I can’t begin to tell you how many times I’ve tied a bow and then had a friend retie it. Honestly (*nods head). I’m not even upset by it, just slightly befuddled. Until now (*valiantly thrusts arm into the air)!
Thank you Modcloth for showing me how to be a better woman (*hint of sarcasm there – did you catch the whiff?)! Favorite part of the video: the awkward shuffle-away at 0:45 sec. Second favorite part: learning to tie a bow.
Kevin and I had a freaking fantastic time at Inspiration Weekend 2012! Thanks for participating in the workshop and being an awesome group of students. I’ve had a number of people as me about the class material that we weren’t able to get to, so I wanted to follow up with you and direct you to one of the many places you can go for more information. :D
This lesson, part 6 of 6 on the Advanced Charleston Transitions lesson pack, teaches a fast paced and stylish routine that works you through each of the transitions in this pack. Breakdown includes everything you need to know to tie these movements together plus some bonus tips for understanding how to interpret footwork!
An in depth explanation of technique and corresponding drills for improving your spinning control and increasing your number of rotations. Footwork, torso torque, arm use and spotting are all addressed.
If dance clips aren’t your sort of thing, but DVDs are (shameless plug), you’re in luck! Kevin and I have 7 new DVDs coming out in the next two weeks that just so happen to cover some of these topics! More on that to come.
Again, than you to all the students, dancers, and organizers that help support the scene and keep the inspiration flowing!
Yes, this looks rather time consuming, but it’s so pretty! I’m guessing if you have thinner hair, you could instead just make little buns/pin curls up the back and then curl the top to get a similar effect. What do you think?
Yes I am sampling heavily from The Beauty Department, but they have so much great stuff!! Just check out this spiffy way of spicy up your pony tail.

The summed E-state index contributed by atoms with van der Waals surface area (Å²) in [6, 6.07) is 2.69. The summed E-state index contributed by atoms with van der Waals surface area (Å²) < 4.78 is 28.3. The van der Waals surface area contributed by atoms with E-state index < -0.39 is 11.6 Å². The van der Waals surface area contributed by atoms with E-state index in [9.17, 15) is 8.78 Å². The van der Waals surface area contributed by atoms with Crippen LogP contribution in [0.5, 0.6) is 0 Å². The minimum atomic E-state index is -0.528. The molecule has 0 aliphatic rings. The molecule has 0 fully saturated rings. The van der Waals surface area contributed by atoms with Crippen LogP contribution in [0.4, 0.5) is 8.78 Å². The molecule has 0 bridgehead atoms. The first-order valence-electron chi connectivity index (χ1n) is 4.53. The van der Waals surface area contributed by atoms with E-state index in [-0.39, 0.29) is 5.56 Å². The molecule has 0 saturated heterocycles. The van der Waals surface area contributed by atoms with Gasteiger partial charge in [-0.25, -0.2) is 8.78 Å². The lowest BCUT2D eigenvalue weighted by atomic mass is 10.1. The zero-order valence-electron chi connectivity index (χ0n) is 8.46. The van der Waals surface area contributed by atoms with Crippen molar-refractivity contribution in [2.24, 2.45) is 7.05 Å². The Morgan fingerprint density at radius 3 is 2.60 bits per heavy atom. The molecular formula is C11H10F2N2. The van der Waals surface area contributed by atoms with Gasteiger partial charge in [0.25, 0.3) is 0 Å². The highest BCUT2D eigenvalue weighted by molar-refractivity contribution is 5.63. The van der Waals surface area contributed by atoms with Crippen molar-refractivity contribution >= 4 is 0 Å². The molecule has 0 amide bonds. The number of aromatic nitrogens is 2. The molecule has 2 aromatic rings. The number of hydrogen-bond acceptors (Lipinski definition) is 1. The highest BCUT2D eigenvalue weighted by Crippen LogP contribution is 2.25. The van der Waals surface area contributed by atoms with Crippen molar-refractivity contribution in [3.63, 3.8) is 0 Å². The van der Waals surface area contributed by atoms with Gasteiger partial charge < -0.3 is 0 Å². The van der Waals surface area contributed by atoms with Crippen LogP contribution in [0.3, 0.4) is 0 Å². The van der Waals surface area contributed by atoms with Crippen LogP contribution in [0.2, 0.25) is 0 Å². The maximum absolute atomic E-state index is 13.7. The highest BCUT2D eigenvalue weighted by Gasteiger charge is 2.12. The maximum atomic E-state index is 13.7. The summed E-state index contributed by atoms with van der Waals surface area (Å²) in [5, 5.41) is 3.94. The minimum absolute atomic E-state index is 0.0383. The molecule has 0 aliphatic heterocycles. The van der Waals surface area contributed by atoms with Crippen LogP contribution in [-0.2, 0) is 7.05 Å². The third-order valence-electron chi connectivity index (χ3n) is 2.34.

photo: angela+ithyle/thebeautydepartment.com post designed by kristin ess
Some days you just don’t wanna. For those days, we made you this! Seems like we’ve been seeing pictures of this lovely look everywhere. It’s definitely an easy, gorgeous spring/summer ‘do. Here’s how to get this very uncomplicated knotted ponytail:
1) Apply a light holding styling mousse all over from roots to ends for texture and seperation. Hair can be damp or dry. (If it’s dry, be sure it’s a light holding mousse or you could end up with a strong holding mess.)
2) Separate the hair over your shoulder into two pieces. The piece from the back should come forward and down (see photo).
3,4) Using your girl scout skills, tie hair into a simple knot.
5.) Secure the two ends together using a clear elastic. Once it’s in there, slide it up underneath the knot to conceal it.
6) I like to throw a bobby pin in there for extra security.
7) Back comb the ponytail a little for texture and then comb through it with your fingers to settle it.
Tip: Once the steps are complete, tug on it and mess it up a bit. This look is better when it’s a little disheveled!
Another great hair tip from The Beauty Department! You know what, this actually makes me feel like I could do this. For some reason, I’ve been under the impression that a fishtail braid was harder than the rest. Silly me!
The hardest thing about doing a fishtail braid on yourself is getting it started. In this video, I’m giving you one of my favorite secret tricks… start with a clear elastic then cut it out at the end. By starting with a clear elastic at the top, you never have to worry about holding 4 confusing pieces together to get your braid going. You can just go straight into it!